Despite taking itself seriously there are a number of slightly bizarre scenes and touches, the aforementioned Jerkoff and a meeting between God, the Professor and Roberto in a funeral convention featuring a lot of very odd looking coffins. The lightness of these scenes serve to keep the film from becoming too bogged down.

Four Flies on Grey Velvet is a fine example of the Giallo genre, an Italian genre of suspense thriller/horror films from the 1960s and 70s. Despite the far-fetched science that lends the film its name, it is a blemish in a believable (if very 70s) film that keeps you on the edge of your seat and guessing until the very end. I would recommend this film to anyone and it has encouraged me to watch/re-watch more of both Argento’s films and films in the Giallo genre.

The Sender (1982)

the sender pic

The film starts dramatically with an unsuccessful suicide attempt on a public beach. The young man who tried to drown himself has no memories, including his name and he is assigned the name John Doe #83, played by Zeljko Ivanek (Argo, Hannibal). The story centres around Dr Gail Farmer (and her large 80’s perm), played by Kathryn Harrold (Desperate Housewives, Raw Deal) who treats John Doe at a state mental institution. Dr Farmer starts to notice strange things occurring in relation with the new patient, including a bathroom scene in which blood starts pouring out the taps and mirrors and a bedroom full of rats.

I did not massively enjoy this film, finding it in many ways predictable with limited (if any real) scares. It relies on many horror film favourites, including the creepy old man C.O.M, a troubled mother-child relationship and a ‘twist’ at the end (that I predicted half an hour into the film). It does however call into question the way mental illness was treated in the 1980s, for example the use of electroshock therapy as a cure for severe depression. Dr Farmer and Dr Denman (Paul Freeman), Dr Farmer’s boss, have a conversation about the treatment (Dr Farmer against, Dr Denman for) in which Dr Denman states that no patient has ever reported any pain to which Dr Farmer counters with not that they remember. When John Doe undergoes the treatment, all the staff in the room administering the electroshock therapy are lifted off the floor and electrocuted, experiencing the pain that it causes, showing how it feels and why it is no longer used.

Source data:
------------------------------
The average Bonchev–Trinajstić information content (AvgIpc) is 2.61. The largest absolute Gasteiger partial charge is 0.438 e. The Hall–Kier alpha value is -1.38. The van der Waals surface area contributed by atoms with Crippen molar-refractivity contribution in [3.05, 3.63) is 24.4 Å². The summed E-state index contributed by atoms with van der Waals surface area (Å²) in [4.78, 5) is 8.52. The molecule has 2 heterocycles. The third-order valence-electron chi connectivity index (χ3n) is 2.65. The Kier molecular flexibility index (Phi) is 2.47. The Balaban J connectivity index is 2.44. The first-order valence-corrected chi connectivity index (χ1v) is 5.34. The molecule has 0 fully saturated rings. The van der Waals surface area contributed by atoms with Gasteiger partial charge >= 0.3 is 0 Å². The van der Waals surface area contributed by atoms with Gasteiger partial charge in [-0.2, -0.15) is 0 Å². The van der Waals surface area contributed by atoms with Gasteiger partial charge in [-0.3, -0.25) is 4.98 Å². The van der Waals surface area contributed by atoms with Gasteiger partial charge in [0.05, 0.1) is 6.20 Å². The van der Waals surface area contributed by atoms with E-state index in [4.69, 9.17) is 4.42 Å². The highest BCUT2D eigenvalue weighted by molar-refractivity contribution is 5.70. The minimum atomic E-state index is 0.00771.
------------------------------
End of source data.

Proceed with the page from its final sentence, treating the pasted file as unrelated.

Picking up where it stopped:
The C.O.M in The Sender is in fact a creepy old woman, played by Shirley Knight (who goes on to star in Desperate Housewives alongside Kathryn Harrold). The C.O.M is in fact John Doe’s mother who, as well as knowing more than anyone else has the annoying habit of unexpectedly disappearing (and appearing) without a trace.

The acting in the film is very well done, with Ivanek’s John Doe convincingly confused and child-like and Harrold’s portrayal of Dr. Farmer as a substitute mother figure is first class. The Sender is directed by Roger Christian, who also directed Battlefield Earth which is regarded as the worst film ever made, winning Worst Director, Worst Picture, Worst Picture for the Decade and Worst ‘Drama’  of our first 25 years (and 5 others) at the Golden Raspberry Awards. Whilst The Sender does not reach these dizzying heights of badness, it does not encourage me to watch more films by Christian.

Maybe it is because it is not what I expected that I did not enjoy this film. When I read the description of this film I was expecting an evil demonic man who controls the people surrounding him into making them commit horrific acts. However, the ‘villain’, John Doe, is a misunderstood, frightened young man whose fears are projected onto the people around him. I would classify this film as a horror film in only the broadest sense, rather I think it is better thought of as a psychological thriller.